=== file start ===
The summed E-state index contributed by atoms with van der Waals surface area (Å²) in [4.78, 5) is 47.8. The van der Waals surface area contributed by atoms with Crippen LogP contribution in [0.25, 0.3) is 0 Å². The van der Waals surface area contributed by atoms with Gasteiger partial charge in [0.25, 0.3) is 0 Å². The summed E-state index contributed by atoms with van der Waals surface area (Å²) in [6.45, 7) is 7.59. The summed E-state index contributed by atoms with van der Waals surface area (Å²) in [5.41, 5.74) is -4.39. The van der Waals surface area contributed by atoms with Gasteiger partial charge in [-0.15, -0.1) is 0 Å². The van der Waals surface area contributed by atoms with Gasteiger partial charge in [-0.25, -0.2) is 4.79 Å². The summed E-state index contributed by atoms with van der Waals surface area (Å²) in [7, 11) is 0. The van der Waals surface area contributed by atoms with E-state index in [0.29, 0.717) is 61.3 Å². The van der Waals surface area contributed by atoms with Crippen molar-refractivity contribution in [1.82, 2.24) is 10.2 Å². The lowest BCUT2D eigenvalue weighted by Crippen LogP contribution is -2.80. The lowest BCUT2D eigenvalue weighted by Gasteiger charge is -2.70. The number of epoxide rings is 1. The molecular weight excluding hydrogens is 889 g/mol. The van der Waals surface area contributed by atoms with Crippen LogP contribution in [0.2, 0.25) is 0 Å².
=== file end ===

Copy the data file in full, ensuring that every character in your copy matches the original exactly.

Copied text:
The summed E-state index contributed by atoms with van der Waals surface area (Å²) in [4.78, 5) is 47.8. The van der Waals surface area contributed by atoms with Crippen LogP contribution in [0.25, 0.3) is 0 Å². The van der Waals surface area contributed by atoms with Gasteiger partial charge in [0.25, 0.3) is 0 Å². The summed E-state index contributed by atoms with van der Waals surface area (Å²) in [6.45, 7) is 7.59. The summed E-state index contributed by atoms with van der Waals surface area (Å²) in [5.41, 5.74) is -4.39. The van der Waals surface area contributed by atoms with Gasteiger partial charge in [-0.15, -0.1) is 0 Å². The van der Waals surface area contributed by atoms with Gasteiger partial charge in [-0.25, -0.2) is 4.79 Å². The summed E-state index contributed by atoms with van der Waals surface area (Å²) in [7, 11) is 0. The van der Waals surface area contributed by atoms with E-state index in [0.29, 0.717) is 61.3 Å². The van der Waals surface area contributed by atoms with Crippen molar-refractivity contribution in [1.82, 2.24) is 10.2 Å². The lowest BCUT2D eigenvalue weighted by Crippen LogP contribution is -2.80. The lowest BCUT2D eigenvalue weighted by Gasteiger charge is -2.70. The number of epoxide rings is 1. The molecular weight excluding hydrogens is 889 g/mol. The van der Waals surface area contributed by atoms with Crippen LogP contribution in [0.2, 0.25) is 0 Å².